Friday , April 19 2024
The live recording swings between conscious and subconscious thoughts.

Music Review: Zlatko Kaučič and the Cerkno Jubileum Orchestra – ‘Zvocni Sejalec’

Irregular rhythms and eccentric chord arrangements are recurring patterns throughout the live recording Zvocni Sejalec from Zlatko Kaučič‘s Cerkno Jubileum Orchestra. Notes have a dissonant-skew, grating against each other and producing friction along the scores as band members improvise their chord progressions. The tracks have an avant-garde leaning, traversing between the eerie and erratic in every stride.

Zlatko Kaučič and the Cerkno Jubileum Orchestra – ‘Zvocni Sejalec’Clusters of ghostly eruptions have a crazed tilt along “Bombarduon,” mirroring an automation going haywire. Melodic phrases are imperfect, scripted with an underlying nervousness in “Kekceva Pesem,” as main themes are intertwined with subliminal messages from Giorgio Pacorig’s Fender Rhodes in the undertow. Horns slice sharp toots and off-kilter tweets along “Srecko Lesica” as the curt clicking of the percussive beats provide the foundation for the liberally splayed improvisations.

Kaučič’s orchestra takes audiences on a wild adventure through chord patterns that aren’t often explored, treading on the subterranean side of the imagination. Tension and dissonance are constants in the tracks, as notes alternate between lobed arcs and retracted motion, flowing and ebbing sporadically. The randomness of the motifs displays the band’s ingenuity and proclivity for unchartered terrain and unconventional chord shifts.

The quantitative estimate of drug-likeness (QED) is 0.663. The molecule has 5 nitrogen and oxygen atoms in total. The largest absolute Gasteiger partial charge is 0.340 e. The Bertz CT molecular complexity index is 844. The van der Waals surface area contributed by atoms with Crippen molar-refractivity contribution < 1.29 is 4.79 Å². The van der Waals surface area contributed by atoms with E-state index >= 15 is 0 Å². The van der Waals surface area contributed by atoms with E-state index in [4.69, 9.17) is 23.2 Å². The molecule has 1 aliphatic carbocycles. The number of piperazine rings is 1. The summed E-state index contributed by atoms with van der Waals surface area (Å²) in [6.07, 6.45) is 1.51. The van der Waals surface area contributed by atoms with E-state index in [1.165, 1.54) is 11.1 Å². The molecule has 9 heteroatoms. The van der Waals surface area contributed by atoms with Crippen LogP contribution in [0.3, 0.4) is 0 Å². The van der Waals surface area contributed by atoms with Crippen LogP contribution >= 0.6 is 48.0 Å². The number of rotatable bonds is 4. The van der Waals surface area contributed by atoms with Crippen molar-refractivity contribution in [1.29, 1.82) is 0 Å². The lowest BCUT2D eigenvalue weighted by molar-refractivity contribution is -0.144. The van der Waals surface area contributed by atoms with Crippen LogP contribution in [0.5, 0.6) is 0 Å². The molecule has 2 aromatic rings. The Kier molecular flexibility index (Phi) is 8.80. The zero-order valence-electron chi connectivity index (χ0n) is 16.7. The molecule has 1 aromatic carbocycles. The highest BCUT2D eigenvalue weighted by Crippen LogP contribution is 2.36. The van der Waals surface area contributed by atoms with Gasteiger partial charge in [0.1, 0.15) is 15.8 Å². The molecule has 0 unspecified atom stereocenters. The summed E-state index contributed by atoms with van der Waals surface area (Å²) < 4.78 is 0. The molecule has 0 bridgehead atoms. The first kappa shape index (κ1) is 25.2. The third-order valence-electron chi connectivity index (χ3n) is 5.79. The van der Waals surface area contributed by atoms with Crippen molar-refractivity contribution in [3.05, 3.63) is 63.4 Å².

Few melodic phrases are repeated exactly, as instruments etch movements that are meant to be performed once, ignited by an impetus sparked in the moment. When revisited, the pattern changes, as the former route is impossible to replicate. The live recording swings between conscious and subconscious thoughts. Musicians venture into the alter ego side of the scores, making for a sonic adventure that goes into the unknown and rarely explored.


Zlatko Kaučič – conductor, Vitja Balzalorsky – guitar, Marko Lasic – drums and percussion, Jost Drasler – double bass, Massimo de Mattia – flutes, Mimo Coliandro – bass clarinet, Luigi Vitale – vibraphone, Gabriele Cancelli – trumpet, Bostjan Simon – alto saxophone, Cene Resnik – tenor saxophone, Giovanni Maier – tenor saxophone, Vid Drasler – drums and percussion, Giorgio Pacorig – Fender Rhodes


“Paslus Bostjan,” “To Paul,” “Kozmicno Dozivetje,” “Bombarduon,” “Na Svoji Zemlji,” “Kekceva Pesem,” “Srecko Lesica”

About susanfrancesny

Born in Brooklyn, New York and raised in eastern Long Island.

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